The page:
Part 1: “Abby…someone. Abby Normal”
I’ve been reading over the holiday break which, as my students know, means I have new ideas of how to explain what we’re doing in Shinobi Science. What’s new in neuroscience has been the focus this time and it is not normal.
Most people have heard of the concept of the Lizard brain. It’s part of the triune brain model, which consists of the lizard brain, the limbic brain, and the cortex. The idea behind this is that our base instincts are part of the older lizard brain, that then lead to the limbic brain and our emotions and finally to the cortex and reason.
While this model was created in the 1960s the idea behind it goes back to the ancient Greeks and Aristotle’s three concepts of human will, emotion and reason. Putting humans at the top of the brain ladder if you will. The problem with this theory is that it’s wrong. Modern neuroscience has shown that lizard’s have cortex brains and that there is no one section of the brain solely responsible for emotions or thought.
Everything comes down to conservation of energy and keeping you alive. Turns out that your brain is kind of a bookkeeper and a scientist at the same time. The bookkeeper is responsible for making sure you take in more energy than you use so that you can survive and procreate. The scientist is responsible for figuring out how to do that in each moment. And it turns out that the most efficient way for the brain to do that is not by reacting to what’s going on around you but to make predictions about what is going to happen.
Like a scientist your brain makes a prediction or hypothesis and then collects data from experimentation to determine if the hypothesis is correct or not. The question is whether or not your brain is a good scientist. Your predictions are based on your past experiences and you can choose to accept or reject the data that comes in and stay with your current prediction or change with them. Good science changes with new data.
If I also tell you that changing with them uses up more energy in the short term because rewiring your brain requires more energy can you guess what most people do when their predictions (aka understanding and beliefs) don’t match the data?
So short term learning uses more energy. However long term learning improved our probability of surviving and procreating when we were still in the food chain when the cost of ignoring the data was life and death. This is the same as Shinobi Science. We use science to understand our martial art that was created in a time that if your predictions were wrong you died.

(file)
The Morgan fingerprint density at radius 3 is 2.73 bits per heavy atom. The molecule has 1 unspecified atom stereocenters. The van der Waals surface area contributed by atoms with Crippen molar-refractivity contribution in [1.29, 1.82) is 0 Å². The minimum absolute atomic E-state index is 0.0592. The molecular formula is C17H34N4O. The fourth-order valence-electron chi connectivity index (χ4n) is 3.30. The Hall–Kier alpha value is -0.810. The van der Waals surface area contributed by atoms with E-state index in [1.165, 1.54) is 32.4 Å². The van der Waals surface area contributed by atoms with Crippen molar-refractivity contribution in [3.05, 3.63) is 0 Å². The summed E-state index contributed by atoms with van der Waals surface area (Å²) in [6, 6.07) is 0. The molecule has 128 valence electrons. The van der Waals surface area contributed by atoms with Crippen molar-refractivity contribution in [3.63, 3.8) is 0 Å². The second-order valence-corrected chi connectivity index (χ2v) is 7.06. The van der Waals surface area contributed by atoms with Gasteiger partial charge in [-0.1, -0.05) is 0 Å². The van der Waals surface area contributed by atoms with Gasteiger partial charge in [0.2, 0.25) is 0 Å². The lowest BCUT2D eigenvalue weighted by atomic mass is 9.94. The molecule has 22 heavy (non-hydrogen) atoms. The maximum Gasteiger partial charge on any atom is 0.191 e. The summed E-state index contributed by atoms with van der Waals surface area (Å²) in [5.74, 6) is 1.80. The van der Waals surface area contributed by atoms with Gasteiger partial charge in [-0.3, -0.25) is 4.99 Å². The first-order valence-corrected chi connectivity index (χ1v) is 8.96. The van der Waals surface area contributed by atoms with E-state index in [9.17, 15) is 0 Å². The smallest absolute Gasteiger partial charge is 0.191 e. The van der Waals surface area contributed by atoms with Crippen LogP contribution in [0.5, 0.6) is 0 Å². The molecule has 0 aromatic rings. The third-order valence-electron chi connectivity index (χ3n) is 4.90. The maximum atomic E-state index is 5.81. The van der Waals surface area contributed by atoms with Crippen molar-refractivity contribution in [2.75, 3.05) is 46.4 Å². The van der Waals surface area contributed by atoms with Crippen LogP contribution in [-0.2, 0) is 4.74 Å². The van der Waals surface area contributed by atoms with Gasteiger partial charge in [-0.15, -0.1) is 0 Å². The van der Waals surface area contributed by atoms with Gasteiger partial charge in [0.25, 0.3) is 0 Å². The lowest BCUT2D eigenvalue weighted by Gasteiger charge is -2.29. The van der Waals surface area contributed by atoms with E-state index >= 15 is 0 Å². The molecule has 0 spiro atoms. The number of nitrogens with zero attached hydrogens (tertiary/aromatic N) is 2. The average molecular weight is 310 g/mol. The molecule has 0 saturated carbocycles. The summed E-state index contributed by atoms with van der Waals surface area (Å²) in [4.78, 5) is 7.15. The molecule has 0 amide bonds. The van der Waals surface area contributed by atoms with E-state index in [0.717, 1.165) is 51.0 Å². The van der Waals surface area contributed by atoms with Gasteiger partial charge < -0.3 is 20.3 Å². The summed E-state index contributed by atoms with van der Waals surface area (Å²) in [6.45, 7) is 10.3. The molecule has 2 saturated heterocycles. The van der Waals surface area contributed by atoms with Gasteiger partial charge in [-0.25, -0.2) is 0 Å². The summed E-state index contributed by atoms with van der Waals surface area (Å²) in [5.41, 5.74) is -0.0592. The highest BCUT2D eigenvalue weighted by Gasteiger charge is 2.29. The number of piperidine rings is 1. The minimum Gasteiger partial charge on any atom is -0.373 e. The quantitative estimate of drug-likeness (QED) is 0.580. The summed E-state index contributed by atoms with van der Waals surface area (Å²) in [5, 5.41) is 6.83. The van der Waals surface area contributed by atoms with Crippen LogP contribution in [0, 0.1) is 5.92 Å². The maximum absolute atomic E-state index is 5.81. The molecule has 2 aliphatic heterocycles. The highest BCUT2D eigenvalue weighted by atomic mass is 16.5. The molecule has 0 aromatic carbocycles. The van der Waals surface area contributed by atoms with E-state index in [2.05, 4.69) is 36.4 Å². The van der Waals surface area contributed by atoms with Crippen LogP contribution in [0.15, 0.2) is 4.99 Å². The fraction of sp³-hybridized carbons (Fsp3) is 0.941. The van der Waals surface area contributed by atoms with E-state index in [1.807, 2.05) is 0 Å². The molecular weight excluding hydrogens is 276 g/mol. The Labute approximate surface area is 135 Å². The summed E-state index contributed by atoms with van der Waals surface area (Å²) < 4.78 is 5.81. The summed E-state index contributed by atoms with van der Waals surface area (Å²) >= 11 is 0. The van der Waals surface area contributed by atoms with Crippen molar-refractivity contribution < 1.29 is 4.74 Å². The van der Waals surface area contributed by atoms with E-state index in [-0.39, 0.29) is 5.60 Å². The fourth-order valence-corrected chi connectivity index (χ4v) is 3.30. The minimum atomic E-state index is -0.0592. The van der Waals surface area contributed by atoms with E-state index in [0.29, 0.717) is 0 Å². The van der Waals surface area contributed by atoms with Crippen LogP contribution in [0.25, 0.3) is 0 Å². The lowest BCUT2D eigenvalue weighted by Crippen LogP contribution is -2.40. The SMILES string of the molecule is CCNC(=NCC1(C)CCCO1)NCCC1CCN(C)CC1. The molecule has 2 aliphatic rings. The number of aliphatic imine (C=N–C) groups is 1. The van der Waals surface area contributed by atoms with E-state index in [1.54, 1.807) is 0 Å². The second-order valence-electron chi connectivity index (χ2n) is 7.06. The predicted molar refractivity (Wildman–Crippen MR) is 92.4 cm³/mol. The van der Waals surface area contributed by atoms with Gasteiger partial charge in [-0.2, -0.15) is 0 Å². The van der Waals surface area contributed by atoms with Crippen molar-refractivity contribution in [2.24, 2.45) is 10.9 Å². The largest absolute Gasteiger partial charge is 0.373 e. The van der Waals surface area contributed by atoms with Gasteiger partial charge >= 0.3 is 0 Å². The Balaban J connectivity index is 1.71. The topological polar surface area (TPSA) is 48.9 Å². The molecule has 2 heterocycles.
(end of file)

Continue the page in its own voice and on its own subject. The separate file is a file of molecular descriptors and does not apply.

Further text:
Our martial ancestors cleansed our art on the battlefield testing and adjusting to the data over many generations. We honor them by questioning our understanding and continuing to do so with every experiment.
Part 2: The World Doesn’t Revolve Around You
Let’s look at another example of predictions and data and how far some will go to ignore the data. For this we once again go back to Aristotle and his geocentric model of the universe revolving around the earth. This model lasted for more than a thousand years until Copernicus.
Copernicus was a Polish astronomer and priest who in 1515 questioned this geocentric view and proposed that the earth was just another planet revolving around the sun. He didn’t publish his theory until 1543 and it wasn’t exactly welcomed with open arms. In fact Italian scientist Giordano Bruno was burned at the stake for teaching, among other heretical ideas, Copernicus’ heliocentric view of the Universe.
It wasn’t until Galileo used his telescope in 1610 that the evidence tipped to support Copernicus. Even with this there were still those who didn’t want to accept the new data. Galileo wasn’t killed but he was tried for heresy and put under house arrest for life. But the ball was rolling already.
Around the same time a German mathematician named Kepler was calculating the orbits of the planets around the sun. His calculations created the math to prove that the orbits were actually elliptical and created the three laws of planetary motion that are still used today. Then finally in 1687 building on Kepler’s laws Newton explained why the planets moved around the sun and ended Aristotle’s geocentric view with gravity.
Following the lead of these scientists by building on the questions and experiments of others before us we too continue to question what we think we know.
Part 3: The Wonder Of A Child
Are you happy where you are? Are you set with what you know? Is there more you want to learn or have you comfortably settled in wrapped in your habitual predictions?
There is a Japanese concept called Shoshin with a meaning of “beginner’s mind.” It refers to having an attitude of openness, eagerness, and lack of preconceptions when studying a subject, even when studying at an advanced level, just as a beginner would. Like the wonder of a child exploring the world around them.
If you want to learn, if you want to change who you are and how you feel about yourself and the world around you, it starts with questions.
You have to question what you think you know. You have to question what you base your habitual predictions on. You have to have the wonder of a child.